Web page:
Critics give their verdict on the new Charlize Theron film
The first reviews are in for new Charlize Theron-starring film Atomic Blonde. The movie was released in the US last week (July 28) and will arrive in the UK on August 9.
Adapted from Antony Johnston’s 2012 graphic novel The Coldest City, the David Leitch-directed spy thriller follows Lorraine Broughton (Theron) – an MI6 spy – in Berlin in 1989 as she attempts to track down an espionage ring who are eliminating her fellow agents.
Starring alongside Theron are James McAvoy (who plays David Percival, the Berlin station chief who teams up with Broughton), Toby Jones and John Goodman.
In a four-star review, The Independent‘s Clarisse Loughrey wrote:” Atomic Blonde is a case of spectacle vs. storytelling, though the CGI wonders here are swapped out for something far more grounded. It’s a showcase, essentially, for the very best of what fight choreography and fight direction can offer, with Theron’s ability to do her own stunts a key boost.”
Empire were a little less favourable, writing: “It’s cool and brutal, but with such impressive action credentials you almost wish there were fewer plot devices to distract you as Charlize gets up and at ’em.”
Screen Rant praised the film for “a strong performance by Theron and thrilling action set pieces”, while The New York Post also applauded the lead, writing: “Theron makes one hell of a superspy, and it’s high time she got her John Wick moment”
Variety, meanwhile, criticised the film for what it saw as the “fundamental emptiness behind all the flash”. The New York Times similarly argued that the film is “little more than a series of artily violent, inventively choreographed fights glued together by nonsense and Charlize Theron.”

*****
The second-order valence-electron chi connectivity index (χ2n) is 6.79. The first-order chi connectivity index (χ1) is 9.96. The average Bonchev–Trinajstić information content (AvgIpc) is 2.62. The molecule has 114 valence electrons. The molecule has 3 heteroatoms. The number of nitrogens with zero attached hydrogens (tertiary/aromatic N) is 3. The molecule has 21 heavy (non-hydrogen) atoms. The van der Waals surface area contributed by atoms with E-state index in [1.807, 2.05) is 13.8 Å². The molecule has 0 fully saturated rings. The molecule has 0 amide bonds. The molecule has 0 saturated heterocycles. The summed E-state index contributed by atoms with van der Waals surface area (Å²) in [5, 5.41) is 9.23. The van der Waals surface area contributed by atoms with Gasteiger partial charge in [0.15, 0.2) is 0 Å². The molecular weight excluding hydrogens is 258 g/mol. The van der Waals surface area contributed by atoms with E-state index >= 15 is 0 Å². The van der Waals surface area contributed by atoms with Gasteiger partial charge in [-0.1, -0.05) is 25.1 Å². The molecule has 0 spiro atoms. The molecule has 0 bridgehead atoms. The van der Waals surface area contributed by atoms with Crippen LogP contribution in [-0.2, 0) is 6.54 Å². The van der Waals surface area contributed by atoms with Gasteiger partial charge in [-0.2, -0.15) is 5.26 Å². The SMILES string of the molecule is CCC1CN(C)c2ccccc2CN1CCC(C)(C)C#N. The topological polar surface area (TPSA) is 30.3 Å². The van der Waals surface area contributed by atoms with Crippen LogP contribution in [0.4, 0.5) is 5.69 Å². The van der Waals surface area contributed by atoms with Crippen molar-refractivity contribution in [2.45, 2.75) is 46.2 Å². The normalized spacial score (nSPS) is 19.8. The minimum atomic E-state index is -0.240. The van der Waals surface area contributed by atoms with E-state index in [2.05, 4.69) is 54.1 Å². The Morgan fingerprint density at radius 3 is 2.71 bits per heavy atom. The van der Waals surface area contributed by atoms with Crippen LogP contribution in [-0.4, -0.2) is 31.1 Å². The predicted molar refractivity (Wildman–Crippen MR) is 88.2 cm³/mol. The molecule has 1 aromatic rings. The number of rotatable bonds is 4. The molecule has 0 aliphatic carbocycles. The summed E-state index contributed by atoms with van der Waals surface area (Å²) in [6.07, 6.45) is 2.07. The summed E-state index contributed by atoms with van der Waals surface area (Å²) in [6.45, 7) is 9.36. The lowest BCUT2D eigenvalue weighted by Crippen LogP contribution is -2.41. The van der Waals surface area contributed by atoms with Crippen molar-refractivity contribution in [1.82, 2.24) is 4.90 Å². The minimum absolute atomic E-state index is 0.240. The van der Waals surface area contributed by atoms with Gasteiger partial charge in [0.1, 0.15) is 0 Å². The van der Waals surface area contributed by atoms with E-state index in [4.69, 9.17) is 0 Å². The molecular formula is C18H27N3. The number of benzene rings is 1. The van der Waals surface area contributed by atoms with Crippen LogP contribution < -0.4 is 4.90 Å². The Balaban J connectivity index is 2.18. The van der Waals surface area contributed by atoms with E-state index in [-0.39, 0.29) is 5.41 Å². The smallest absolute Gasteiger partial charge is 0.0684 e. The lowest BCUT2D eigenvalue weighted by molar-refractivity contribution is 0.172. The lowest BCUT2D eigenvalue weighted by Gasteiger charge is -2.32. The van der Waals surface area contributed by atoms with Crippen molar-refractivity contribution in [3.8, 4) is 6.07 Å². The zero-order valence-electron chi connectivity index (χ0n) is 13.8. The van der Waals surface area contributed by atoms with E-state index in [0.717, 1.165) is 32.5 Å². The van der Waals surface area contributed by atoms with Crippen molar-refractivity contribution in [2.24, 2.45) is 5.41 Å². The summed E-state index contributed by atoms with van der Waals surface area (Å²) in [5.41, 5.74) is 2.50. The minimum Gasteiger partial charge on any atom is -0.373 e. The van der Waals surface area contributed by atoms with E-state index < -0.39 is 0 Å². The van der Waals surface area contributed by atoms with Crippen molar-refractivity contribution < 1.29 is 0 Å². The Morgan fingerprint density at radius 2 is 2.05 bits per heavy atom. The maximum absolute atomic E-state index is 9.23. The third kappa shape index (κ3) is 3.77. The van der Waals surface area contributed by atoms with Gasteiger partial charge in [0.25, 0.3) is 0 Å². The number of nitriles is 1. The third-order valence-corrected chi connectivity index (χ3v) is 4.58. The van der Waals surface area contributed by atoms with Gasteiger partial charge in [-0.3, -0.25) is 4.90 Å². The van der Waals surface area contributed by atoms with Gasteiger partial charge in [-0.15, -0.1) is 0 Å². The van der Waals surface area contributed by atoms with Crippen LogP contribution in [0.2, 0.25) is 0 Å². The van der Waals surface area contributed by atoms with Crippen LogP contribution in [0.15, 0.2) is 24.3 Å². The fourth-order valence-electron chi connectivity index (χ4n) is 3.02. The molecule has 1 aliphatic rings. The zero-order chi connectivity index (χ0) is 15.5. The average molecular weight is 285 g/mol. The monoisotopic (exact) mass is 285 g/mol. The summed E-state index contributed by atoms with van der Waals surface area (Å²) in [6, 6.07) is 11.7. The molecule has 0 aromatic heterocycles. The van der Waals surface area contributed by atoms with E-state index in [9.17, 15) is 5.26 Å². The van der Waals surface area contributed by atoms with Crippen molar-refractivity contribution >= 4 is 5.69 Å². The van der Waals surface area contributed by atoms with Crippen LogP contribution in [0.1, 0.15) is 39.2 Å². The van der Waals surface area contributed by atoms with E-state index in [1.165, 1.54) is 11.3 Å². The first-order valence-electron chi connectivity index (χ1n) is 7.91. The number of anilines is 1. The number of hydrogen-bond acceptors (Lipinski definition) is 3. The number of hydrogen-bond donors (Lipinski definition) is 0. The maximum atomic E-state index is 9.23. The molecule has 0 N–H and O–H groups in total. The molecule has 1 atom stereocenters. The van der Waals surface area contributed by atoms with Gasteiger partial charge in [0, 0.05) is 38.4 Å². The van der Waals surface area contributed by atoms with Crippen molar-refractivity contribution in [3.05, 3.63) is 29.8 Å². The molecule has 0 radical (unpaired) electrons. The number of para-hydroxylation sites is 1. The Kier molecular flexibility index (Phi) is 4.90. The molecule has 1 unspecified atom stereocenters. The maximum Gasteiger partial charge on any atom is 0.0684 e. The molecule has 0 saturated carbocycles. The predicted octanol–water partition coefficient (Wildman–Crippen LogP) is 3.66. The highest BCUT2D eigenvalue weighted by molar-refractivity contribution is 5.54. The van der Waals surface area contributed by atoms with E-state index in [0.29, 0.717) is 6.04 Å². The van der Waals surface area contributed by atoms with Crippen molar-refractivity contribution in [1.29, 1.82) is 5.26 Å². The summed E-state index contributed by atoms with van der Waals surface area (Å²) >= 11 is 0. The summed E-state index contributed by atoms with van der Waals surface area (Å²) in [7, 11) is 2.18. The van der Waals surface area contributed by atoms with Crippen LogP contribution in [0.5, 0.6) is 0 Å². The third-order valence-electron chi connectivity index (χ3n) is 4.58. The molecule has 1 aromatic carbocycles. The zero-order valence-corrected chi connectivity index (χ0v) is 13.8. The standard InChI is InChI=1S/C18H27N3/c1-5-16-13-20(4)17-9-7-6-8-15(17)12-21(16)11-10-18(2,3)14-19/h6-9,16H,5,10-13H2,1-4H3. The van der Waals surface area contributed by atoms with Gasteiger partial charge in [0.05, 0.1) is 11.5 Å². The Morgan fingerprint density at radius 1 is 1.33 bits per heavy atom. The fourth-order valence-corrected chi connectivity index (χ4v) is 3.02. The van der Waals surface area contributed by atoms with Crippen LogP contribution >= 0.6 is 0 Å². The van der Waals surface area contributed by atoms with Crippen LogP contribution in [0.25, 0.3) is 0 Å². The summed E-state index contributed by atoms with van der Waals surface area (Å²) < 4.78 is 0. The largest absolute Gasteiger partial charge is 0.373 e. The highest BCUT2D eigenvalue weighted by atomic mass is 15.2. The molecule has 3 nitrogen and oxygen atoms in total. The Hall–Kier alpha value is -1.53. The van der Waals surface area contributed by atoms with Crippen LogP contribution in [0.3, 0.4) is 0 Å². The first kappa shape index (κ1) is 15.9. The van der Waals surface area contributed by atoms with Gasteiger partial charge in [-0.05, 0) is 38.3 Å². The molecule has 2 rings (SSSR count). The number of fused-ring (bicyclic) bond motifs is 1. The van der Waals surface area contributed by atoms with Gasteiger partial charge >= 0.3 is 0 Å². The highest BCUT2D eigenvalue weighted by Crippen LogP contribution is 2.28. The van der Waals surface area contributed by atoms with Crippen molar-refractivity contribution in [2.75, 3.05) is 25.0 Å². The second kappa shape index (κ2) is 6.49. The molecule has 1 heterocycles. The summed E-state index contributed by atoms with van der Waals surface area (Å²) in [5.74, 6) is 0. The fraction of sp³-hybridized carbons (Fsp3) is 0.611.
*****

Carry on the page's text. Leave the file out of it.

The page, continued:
Meanwhile, Theron – who produced Atomic Blonde – recently said that she is trying to break the rules for women in action movies. “A lot of times studios or producers are not comfortable with seeing a woman with bruises,” she said. “We really wanted to pay attention to that authenticity.”
The actor also discussed the difficulties women face in filmmaking, saying there have been moments where “women really showcase themselves and kind of break glass ceilings”, but ultimately their success is not sustained.
“I am ashamed that I’m part of an industry that has never allowed a woman to work with a budget higher than what the budget has been on Wonder Woman,” she said. “That’s so fucking caveman-like. I am always hoping that this is the movie that’s going to change it and keep it for us.”